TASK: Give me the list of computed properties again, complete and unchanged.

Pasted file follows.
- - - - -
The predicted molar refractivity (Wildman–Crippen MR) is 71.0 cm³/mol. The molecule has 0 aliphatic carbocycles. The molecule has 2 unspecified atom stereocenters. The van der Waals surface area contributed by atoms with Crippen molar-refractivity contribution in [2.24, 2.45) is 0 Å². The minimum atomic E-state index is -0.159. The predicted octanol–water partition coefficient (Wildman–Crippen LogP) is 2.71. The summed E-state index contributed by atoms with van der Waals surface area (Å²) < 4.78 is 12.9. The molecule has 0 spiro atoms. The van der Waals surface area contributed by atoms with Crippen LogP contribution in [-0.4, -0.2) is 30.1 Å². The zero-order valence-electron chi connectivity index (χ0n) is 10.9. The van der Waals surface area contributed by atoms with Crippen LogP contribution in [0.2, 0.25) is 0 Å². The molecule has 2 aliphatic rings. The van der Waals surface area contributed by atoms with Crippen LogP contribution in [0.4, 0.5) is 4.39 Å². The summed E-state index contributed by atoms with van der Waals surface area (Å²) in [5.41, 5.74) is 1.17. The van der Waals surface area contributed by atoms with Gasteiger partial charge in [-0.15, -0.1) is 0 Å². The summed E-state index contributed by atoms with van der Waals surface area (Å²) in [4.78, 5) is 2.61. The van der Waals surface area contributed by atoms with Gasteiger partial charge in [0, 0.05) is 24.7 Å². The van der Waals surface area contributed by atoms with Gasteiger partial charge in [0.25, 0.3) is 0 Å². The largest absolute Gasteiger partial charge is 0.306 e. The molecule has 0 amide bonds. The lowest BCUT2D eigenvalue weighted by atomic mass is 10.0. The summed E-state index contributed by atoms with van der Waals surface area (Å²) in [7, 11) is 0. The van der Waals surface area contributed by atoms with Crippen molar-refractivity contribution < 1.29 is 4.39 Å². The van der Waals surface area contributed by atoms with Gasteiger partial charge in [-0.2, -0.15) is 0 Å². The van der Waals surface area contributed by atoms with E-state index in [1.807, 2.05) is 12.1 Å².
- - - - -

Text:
The predicted molar refractivity (Wildman–Crippen MR) is 71.0 cm³/mol. The molecule has 0 aliphatic carbocycles. The molecule has 2 unspecified atom stereocenters. The van der Waals surface area contributed by atoms with Crippen molar-refractivity contribution in [2.24, 2.45) is 0 Å². The minimum atomic E-state index is -0.159. The predicted octanol–water partition coefficient (Wildman–Crippen LogP) is 2.71. The summed E-state index contributed by atoms with van der Waals surface area (Å²) < 4.78 is 12.9. The molecule has 0 spiro atoms. The van der Waals surface area contributed by atoms with Crippen LogP contribution in [-0.4, -0.2) is 30.1 Å². The zero-order valence-electron chi connectivity index (χ0n) is 10.9. The van der Waals surface area contributed by atoms with Crippen LogP contribution in [0.2, 0.25) is 0 Å². The molecule has 2 aliphatic rings. The van der Waals surface area contributed by atoms with Crippen LogP contribution in [0.4, 0.5) is 4.39 Å². The summed E-state index contributed by atoms with van der Waals surface area (Å²) in [5.41, 5.74) is 1.17. The van der Waals surface area contributed by atoms with Gasteiger partial charge in [-0.15, -0.1) is 0 Å². The summed E-state index contributed by atoms with van der Waals surface area (Å²) in [4.78, 5) is 2.61. The van der Waals surface area contributed by atoms with Gasteiger partial charge in [0, 0.05) is 24.7 Å². The van der Waals surface area contributed by atoms with Gasteiger partial charge in [0.25, 0.3) is 0 Å². The largest absolute Gasteiger partial charge is 0.306 e. The molecule has 0 amide bonds. The lowest BCUT2D eigenvalue weighted by atomic mass is 10.0. The summed E-state index contributed by atoms with van der Waals surface area (Å²) in [7, 11) is 0. The van der Waals surface area contributed by atoms with Crippen molar-refractivity contribution < 1.29 is 4.39 Å². The van der Waals surface area contributed by atoms with Gasteiger partial charge in [-0.2, -0.15) is 0 Å². The van der Waals surface area contributed by atoms with E-state index in [1.807, 2.05) is 12.1 Å².